Treatment Goals

Even once we agree that people with addictions deserve the same sophisticated treatment we would offer anyone else, there is still a question of what the goals of the therapy should be. In any psychotherapy, the goal is to help people change, to grow emotionally, so not only are they free of their current symptoms but they have greater capacity to deal with all of their feelings, thoughts, and relationships. The hope is to come out of therapy free of the limiting conflicts, fears, inhibitions, and confusions that have interfered with happily living their lives. So, obviously, we should have the same goals for people whose symptoms include an addiction. But at the same time, when treating a symptom that is dangerous, it has to be given attention from the start, and it has to be kept in focus. The need for this kind of focus isn't limited to addiction, of course. It applies to treating people who have suicidal thoughts, people in emergency situations who need help making crisis decisions, people with major psychiatric disorders such as schizophrenia who are at risk of relapsing into psychosis, and so on. The good news is that paying close attention to an addiction, specifically looking at the feelings that precipitate addictive actions, is actually a wonderful way to explore people's overall emotional lives. Understanding the emotional details behind addiction helps the treatment of the whole person at the same time that treating the whole person helps the management and resolution of the addiction. It is one reason that psychotherapy is especially important for people with addictions.

But there is another problem. When we treat a person with, say, a phobia about flying in airplanes, or the kind of compulsive housecleaning I mentioned above, or even someone who makes repeated suicidal gestures, we are accustomed to keep working in the therapy even while the behavior continues. It would be insane to stop the treatment just because the symptom hadn't yet disappeared. But with addiction, the world tends to demand instant results.

Patients actually are the least likely to make this mistake, in my experience. They generally can see the need for ongoing therapy quite well, and how the therapy is making progress. But their families and friends think that if they are still drinking or using drugs or gambling after a long time in psychotherapy, then the treatment must be failing. This view places harmful pressure on the patient as well as the therapist, and sometimes good therapies are stopped because of the anxiety of family members. The best way to manage this problem is to educate family, friends and even other caregivers. They need to understand that the therapist is not ignoring the addictive behavior—quite the contrary, he or she is closely monitoring both the behavior and its precipitants—but that good therapy for everyone takes time. They need to understand that although there is no magic cure, there is successful treatment.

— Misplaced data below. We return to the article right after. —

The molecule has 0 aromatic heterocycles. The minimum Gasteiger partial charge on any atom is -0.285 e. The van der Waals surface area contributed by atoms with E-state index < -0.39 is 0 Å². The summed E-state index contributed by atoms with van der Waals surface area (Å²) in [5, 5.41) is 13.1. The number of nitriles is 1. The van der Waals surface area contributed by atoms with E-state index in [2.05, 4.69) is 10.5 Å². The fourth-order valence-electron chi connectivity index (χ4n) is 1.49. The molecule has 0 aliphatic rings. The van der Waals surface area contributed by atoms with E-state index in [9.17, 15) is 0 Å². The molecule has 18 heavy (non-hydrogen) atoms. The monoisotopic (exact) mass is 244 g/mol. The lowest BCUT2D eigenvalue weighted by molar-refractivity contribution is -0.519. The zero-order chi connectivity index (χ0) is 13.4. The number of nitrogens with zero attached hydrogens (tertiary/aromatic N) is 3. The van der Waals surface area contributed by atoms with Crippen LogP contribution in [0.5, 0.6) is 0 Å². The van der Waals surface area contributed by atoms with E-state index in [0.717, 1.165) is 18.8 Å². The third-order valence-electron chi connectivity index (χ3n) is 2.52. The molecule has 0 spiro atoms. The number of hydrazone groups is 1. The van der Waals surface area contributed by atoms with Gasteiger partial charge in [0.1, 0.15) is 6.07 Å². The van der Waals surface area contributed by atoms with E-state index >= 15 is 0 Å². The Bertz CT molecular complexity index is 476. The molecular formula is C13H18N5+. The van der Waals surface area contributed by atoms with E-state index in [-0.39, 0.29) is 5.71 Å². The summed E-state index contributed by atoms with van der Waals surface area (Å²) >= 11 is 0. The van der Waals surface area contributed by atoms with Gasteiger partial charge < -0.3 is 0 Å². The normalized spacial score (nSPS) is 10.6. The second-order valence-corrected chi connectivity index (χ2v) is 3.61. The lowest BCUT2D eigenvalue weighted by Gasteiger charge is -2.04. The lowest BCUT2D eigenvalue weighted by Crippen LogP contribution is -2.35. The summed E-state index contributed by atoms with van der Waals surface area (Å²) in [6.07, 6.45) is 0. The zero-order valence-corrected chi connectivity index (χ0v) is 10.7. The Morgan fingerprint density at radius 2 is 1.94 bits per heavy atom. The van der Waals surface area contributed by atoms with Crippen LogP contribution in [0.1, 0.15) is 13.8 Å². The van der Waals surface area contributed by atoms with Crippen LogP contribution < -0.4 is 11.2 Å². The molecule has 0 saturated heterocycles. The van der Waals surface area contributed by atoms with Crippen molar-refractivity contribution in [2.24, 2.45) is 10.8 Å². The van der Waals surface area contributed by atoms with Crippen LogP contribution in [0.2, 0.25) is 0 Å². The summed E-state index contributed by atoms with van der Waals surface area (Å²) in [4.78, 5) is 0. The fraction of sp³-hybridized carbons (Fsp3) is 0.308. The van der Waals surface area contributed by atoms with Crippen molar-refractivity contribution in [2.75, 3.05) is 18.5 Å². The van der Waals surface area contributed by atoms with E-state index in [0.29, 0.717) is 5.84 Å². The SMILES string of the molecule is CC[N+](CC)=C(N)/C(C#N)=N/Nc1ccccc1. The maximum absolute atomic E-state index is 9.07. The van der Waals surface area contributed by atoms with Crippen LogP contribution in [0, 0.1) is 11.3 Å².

Finally, during an ongoing therapy there might be times that a brief hospitalization is needed, either for detoxification or just to have a break from a pattern of addictive use. The latter is almost always best done in a short stay in a supportive environment, generally no more than 10 days (and certainly not in an expensive luxury rehab whose "treatments" with horses and gourmet food are nonsensical and unjustifiable expenses). Any inpatient stay must also always be individualized. There is no medical or psychiatric condition in the world that requires an exact, predictable number of days in the hospital. The current practice that hospitalization should be 30 days, or some other fixed number, is both absurd and harmful.

In the end, just as for anyone else who is capable of thinking about himself or herself, psychotherapy that is guided by a modern understanding of the psychology behind addiction is often the best way to achieve both lasting emotional growth and protection against future addiction relapses.

Lance Dodes, M.D. is a Training and Supervising Analyst Emeritus at the Boston Psychoanalytic Society and Institute, member of the faculty of the New Center for Psychoanalysis (Los Angeles), and retired assistant clinical professor of psychiatry at Harvard Medical School. He is the author or co-author of many journal articles and book chapters about addiction and the author of three books: The Heart of Addiction (HarperCollins, 2002), Breaking Addiction: A 7-Step Handbook for Ending Any Addiction (HarperCollins, 2011), and The Sober Truth: Debunking the Bad Science Behind 12-Step Programs and the Rehab Industry (Beacon Press, 2014; senior author). Dr. Dodes has been elected a Distinguished Fellow of the American Academy of Addiction Psychiatry.

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Lance Dodes, M.D., is a Supervising Analyst Emeritus with the Boston Psychoanalytic Society and Institute and a retired assistant clinical professor of psychiatry at Harvard Medical School. He is the author of several books about addiction and alcoholism, including, The Sober Truth. You can find him on Linkedin.